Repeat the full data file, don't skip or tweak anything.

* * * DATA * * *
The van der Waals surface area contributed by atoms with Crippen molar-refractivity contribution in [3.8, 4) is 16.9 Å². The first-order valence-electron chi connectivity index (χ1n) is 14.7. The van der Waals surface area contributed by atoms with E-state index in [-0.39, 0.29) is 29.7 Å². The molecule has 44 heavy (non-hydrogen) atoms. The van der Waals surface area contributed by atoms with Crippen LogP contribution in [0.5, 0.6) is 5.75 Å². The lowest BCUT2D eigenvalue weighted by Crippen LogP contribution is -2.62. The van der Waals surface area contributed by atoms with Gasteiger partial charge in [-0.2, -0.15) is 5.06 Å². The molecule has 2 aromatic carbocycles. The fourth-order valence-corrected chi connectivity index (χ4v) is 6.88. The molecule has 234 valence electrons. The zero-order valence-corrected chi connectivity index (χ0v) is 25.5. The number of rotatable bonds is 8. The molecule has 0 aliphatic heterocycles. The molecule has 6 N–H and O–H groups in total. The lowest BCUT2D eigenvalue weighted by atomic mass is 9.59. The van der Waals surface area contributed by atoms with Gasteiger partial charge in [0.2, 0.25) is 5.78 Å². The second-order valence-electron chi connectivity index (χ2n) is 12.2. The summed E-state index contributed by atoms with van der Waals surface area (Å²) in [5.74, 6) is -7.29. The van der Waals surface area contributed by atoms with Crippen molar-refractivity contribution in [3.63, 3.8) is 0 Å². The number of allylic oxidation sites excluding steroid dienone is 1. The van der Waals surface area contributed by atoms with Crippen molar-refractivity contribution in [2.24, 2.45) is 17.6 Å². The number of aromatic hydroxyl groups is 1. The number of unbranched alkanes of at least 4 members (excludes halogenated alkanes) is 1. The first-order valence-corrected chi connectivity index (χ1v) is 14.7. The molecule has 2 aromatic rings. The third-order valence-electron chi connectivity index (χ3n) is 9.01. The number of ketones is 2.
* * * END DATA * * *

The van der Waals surface area contributed by atoms with Crippen molar-refractivity contribution in [3.8, 4) is 16.9 Å². The first-order valence-electron chi connectivity index (χ1n) is 14.7. The van der Waals surface area contributed by atoms with E-state index in [-0.39, 0.29) is 29.7 Å². The molecule has 44 heavy (non-hydrogen) atoms. The van der Waals surface area contributed by atoms with Crippen LogP contribution in [0.5, 0.6) is 5.75 Å². The lowest BCUT2D eigenvalue weighted by Crippen LogP contribution is -2.62. The van der Waals surface area contributed by atoms with Gasteiger partial charge in [-0.2, -0.15) is 5.06 Å². The molecule has 2 aromatic carbocycles. The fourth-order valence-corrected chi connectivity index (χ4v) is 6.88. The molecule has 234 valence electrons. The zero-order valence-corrected chi connectivity index (χ0v) is 25.5. The number of rotatable bonds is 8. The molecule has 0 aliphatic heterocycles. The molecule has 6 N–H and O–H groups in total. The lowest BCUT2D eigenvalue weighted by atomic mass is 9.59. The van der Waals surface area contributed by atoms with Gasteiger partial charge in [0.2, 0.25) is 5.78 Å². The second-order valence-electron chi connectivity index (χ2n) is 12.2. The summed E-state index contributed by atoms with van der Waals surface area (Å²) in [5.74, 6) is -7.29. The van der Waals surface area contributed by atoms with Crippen molar-refractivity contribution in [3.63, 3.8) is 0 Å². The number of allylic oxidation sites excluding steroid dienone is 1. The van der Waals surface area contributed by atoms with Crippen molar-refractivity contribution in [2.24, 2.45) is 17.6 Å². The number of aromatic hydroxyl groups is 1. The number of unbranched alkanes of at least 4 members (excludes halogenated alkanes) is 1. The first-order valence-corrected chi connectivity index (χ1v) is 14.7. The molecule has 2 aromatic rings. The third-order valence-electron chi connectivity index (χ3n) is 9.01. The number of ketones is 2.